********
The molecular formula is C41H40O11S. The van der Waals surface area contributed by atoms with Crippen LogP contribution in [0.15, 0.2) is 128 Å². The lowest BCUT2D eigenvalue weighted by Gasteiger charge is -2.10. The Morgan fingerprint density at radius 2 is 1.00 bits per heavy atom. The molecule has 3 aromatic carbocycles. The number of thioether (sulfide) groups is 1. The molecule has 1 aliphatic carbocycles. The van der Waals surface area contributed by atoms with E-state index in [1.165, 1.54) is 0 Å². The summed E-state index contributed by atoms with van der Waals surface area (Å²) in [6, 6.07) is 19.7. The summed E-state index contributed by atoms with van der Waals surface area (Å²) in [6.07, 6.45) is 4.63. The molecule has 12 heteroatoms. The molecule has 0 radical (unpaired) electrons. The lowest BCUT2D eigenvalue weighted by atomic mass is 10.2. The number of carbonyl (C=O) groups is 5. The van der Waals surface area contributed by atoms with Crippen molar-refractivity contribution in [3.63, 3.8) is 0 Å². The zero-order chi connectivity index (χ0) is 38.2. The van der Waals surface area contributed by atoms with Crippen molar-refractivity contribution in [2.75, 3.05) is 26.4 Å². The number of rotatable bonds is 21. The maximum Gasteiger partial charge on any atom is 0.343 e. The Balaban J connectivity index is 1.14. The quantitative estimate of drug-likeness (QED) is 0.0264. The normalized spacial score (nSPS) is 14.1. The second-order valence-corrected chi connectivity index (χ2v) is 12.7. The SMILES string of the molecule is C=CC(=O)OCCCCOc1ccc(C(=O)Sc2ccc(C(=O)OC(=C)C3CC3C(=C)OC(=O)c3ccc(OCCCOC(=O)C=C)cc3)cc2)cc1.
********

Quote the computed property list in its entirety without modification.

The molecular formula is C41H40O11S. The van der Waals surface area contributed by atoms with Crippen LogP contribution in [0.15, 0.2) is 128 Å². The lowest BCUT2D eigenvalue weighted by Gasteiger charge is -2.10. The Morgan fingerprint density at radius 2 is 1.00 bits per heavy atom. The molecule has 3 aromatic carbocycles. The number of thioether (sulfide) groups is 1. The molecule has 1 aliphatic carbocycles. The van der Waals surface area contributed by atoms with E-state index in [1.165, 1.54) is 0 Å². The summed E-state index contributed by atoms with van der Waals surface area (Å²) in [6, 6.07) is 19.7. The summed E-state index contributed by atoms with van der Waals surface area (Å²) in [6.07, 6.45) is 4.63. The molecule has 12 heteroatoms. The molecule has 0 radical (unpaired) electrons. The lowest BCUT2D eigenvalue weighted by atomic mass is 10.2. The number of carbonyl (C=O) groups is 5. The van der Waals surface area contributed by atoms with Crippen molar-refractivity contribution in [3.63, 3.8) is 0 Å². The zero-order chi connectivity index (χ0) is 38.2. The van der Waals surface area contributed by atoms with Crippen molar-refractivity contribution in [2.75, 3.05) is 26.4 Å². The number of rotatable bonds is 21. The maximum Gasteiger partial charge on any atom is 0.343 e. The Balaban J connectivity index is 1.14. The quantitative estimate of drug-likeness (QED) is 0.0264. The normalized spacial score (nSPS) is 14.1. The second-order valence-corrected chi connectivity index (χ2v) is 12.7. The SMILES string of the molecule is C=CC(=O)OCCCCOc1ccc(C(=O)Sc2ccc(C(=O)OC(=C)C3CC3C(=C)OC(=O)c3ccc(OCCCOC(=O)C=C)cc3)cc2)cc1.